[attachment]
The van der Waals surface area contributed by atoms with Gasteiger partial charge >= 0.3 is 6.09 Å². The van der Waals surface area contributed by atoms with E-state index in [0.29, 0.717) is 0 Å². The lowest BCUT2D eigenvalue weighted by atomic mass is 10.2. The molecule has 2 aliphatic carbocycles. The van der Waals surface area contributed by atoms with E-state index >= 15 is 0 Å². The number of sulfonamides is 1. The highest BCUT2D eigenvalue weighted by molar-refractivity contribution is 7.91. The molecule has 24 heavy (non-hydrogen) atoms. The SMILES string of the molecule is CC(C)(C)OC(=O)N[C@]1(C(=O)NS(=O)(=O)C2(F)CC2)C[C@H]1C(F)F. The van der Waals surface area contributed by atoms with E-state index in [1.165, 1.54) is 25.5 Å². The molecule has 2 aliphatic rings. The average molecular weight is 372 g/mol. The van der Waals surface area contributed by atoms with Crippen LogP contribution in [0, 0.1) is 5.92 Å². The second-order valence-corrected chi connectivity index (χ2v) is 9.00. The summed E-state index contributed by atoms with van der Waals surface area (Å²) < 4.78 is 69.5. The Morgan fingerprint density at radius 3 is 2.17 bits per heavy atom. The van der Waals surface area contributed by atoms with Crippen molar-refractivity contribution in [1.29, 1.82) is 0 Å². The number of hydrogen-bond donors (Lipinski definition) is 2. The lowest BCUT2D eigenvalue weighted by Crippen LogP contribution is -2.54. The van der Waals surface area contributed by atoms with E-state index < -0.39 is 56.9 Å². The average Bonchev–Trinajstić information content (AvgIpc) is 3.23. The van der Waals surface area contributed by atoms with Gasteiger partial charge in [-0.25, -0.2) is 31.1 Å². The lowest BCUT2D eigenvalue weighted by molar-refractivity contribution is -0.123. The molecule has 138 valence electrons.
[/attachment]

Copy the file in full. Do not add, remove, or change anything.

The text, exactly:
The van der Waals surface area contributed by atoms with Gasteiger partial charge >= 0.3 is 6.09 Å². The van der Waals surface area contributed by atoms with E-state index in [0.29, 0.717) is 0 Å². The lowest BCUT2D eigenvalue weighted by atomic mass is 10.2. The molecule has 2 aliphatic carbocycles. The van der Waals surface area contributed by atoms with E-state index >= 15 is 0 Å². The number of sulfonamides is 1. The highest BCUT2D eigenvalue weighted by molar-refractivity contribution is 7.91. The molecule has 24 heavy (non-hydrogen) atoms. The SMILES string of the molecule is CC(C)(C)OC(=O)N[C@]1(C(=O)NS(=O)(=O)C2(F)CC2)C[C@H]1C(F)F. The van der Waals surface area contributed by atoms with E-state index in [1.165, 1.54) is 25.5 Å². The molecule has 2 aliphatic rings. The average molecular weight is 372 g/mol. The van der Waals surface area contributed by atoms with Crippen LogP contribution in [0, 0.1) is 5.92 Å². The second-order valence-corrected chi connectivity index (χ2v) is 9.00. The summed E-state index contributed by atoms with van der Waals surface area (Å²) < 4.78 is 69.5. The Morgan fingerprint density at radius 3 is 2.17 bits per heavy atom. The van der Waals surface area contributed by atoms with Crippen molar-refractivity contribution in [1.29, 1.82) is 0 Å². The number of hydrogen-bond donors (Lipinski definition) is 2. The lowest BCUT2D eigenvalue weighted by Crippen LogP contribution is -2.54. The van der Waals surface area contributed by atoms with E-state index < -0.39 is 56.9 Å². The average Bonchev–Trinajstić information content (AvgIpc) is 3.23. The van der Waals surface area contributed by atoms with Gasteiger partial charge in [-0.25, -0.2) is 31.1 Å². The lowest BCUT2D eigenvalue weighted by molar-refractivity contribution is -0.123. The molecule has 138 valence electrons.